The logic of that argument is that EU negotiator Michel Barnier would prefer the softest of Brexits - a model known as "Norway plus", in which Britain remains in the European Economic Area (EEA) and the customs union, accepting all single market rules, including freedom of movement, and the EU's trade policy without any representation in Brussels.
As I write the full terms of the deal have yet to be revealed, but there is briefing ministers have conceded that a motion, which could be amended, would be put before MPs, in event a final divorce deal is voted down. One lawmaker said the government had promised to propose a new amendment that will reflect a rebel proposal.
"First, we must never do anything that undermines the Government's negotiating position or encourages delays in the negotiations", Mr Davis said.
In a highly charged atmosphere in parliament, lawmakers who oppose the government said they had received death threats and brandished a copy of one of Britain's tabloid newspapers, the Daily Express, which ran a headline saying: "Ignore the will of the people at your peril". How does parliament have a say in those circumstances?
As Tory rebels threatened to defy the whip and back the Lords' amendment, .
Moments later, MPs voted by 324 to 298 to reject a House of Lords amendment to the EU Withdrawal Bill which would have given Parliament the power to tell the PM to go back and renegotiate the Brexit deal she secures from Brussels.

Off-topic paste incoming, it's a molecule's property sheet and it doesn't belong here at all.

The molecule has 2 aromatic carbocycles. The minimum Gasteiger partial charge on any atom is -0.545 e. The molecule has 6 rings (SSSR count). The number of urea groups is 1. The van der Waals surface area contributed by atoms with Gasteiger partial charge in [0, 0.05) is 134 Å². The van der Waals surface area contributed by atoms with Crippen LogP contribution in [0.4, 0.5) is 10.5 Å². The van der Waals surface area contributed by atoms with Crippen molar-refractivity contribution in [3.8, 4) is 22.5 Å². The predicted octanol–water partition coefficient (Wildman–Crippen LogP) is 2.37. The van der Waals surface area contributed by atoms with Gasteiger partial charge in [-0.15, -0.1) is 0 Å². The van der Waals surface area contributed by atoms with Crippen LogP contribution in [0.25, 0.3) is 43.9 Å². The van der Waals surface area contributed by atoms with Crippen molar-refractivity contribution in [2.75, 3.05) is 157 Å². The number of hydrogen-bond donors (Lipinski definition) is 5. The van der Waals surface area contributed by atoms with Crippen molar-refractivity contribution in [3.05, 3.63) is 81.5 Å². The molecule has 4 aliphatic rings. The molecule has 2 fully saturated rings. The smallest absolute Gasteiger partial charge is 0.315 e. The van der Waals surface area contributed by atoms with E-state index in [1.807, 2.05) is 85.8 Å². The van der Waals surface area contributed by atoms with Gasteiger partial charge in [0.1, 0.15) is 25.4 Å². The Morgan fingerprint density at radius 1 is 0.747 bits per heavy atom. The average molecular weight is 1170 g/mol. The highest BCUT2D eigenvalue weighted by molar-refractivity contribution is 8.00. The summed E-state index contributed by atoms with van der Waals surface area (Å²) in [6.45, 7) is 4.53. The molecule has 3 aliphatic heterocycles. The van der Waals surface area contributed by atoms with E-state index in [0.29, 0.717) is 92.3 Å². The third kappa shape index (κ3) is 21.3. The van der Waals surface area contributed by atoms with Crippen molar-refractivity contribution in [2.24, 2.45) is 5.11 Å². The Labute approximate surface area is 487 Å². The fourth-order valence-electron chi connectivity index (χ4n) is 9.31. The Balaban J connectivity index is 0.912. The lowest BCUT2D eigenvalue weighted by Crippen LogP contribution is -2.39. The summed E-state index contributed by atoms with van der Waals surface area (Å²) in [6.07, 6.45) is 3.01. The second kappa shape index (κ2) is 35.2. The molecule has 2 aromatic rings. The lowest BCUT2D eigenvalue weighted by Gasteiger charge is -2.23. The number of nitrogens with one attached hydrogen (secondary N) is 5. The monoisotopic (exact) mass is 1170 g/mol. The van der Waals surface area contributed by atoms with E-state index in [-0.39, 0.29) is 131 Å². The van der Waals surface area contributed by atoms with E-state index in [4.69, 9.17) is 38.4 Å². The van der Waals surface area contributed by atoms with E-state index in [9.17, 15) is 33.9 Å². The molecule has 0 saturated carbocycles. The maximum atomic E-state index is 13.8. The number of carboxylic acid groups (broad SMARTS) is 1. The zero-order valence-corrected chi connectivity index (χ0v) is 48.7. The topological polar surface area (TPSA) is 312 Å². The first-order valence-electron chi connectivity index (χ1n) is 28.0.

But if the amendments being debated in Parliament this week force a change to the government's negotiating strategy, the wound could yet reopen.
Hours before the debate began, a justice minister resigned in protest at what he called its "wish to limit" the role of parliament in shaping Brexit.
Picture of Trump, G7 leaders goes viral
He further spoke about the viral picture from the G7 summit where German Chancellor Angela Merkel , along with other leaders speaking to Trump.
"This isn't about narrow party politics", she told BBC Radio 4's Today programme.
"The decision was taken by the people, we gave them that decision and we have to stand by it", said Conservative MP Bill Cash.
"I trust the prime minister".
Asked about what had been promised, Mr Buckland, the solicitor general, said the government remained "open-minded" but he would not "blithely" commit to any changes until he had had those conversations.
Issues most likely to provoke rebellions include the "meaningful vote" and the question of whether the date of Brexit should be written into law - both due this afternoon - as well as whether the United Kingdom should stay in the customs union or EEA, which should come early on Wednesday evening. May's been resisting the demand because she doesn't want her hands to be tied during the talks.
Speaking to BBC Radio 4 Today Programme, Mr Bridgen accused Tory Remainers supportive of Dominic Grieve's amendment to the Brexit bill of deliberatively attempting to stop the United Kingdom leaving the European Union completely.
A statement from the Brexit ministry said the government had agreed to "look for a compromise".
While in the end, only two Tory MPs - Ken Clarke and Anna Soubry - voted against the government, there were clashes over how much of a say Parliament should get as the United Kingdom leaves the European Union, with one side accusing the other of trying to "wreck" Brexit - and being accused in turn of being "zealots" who wanted to sideline Parliament.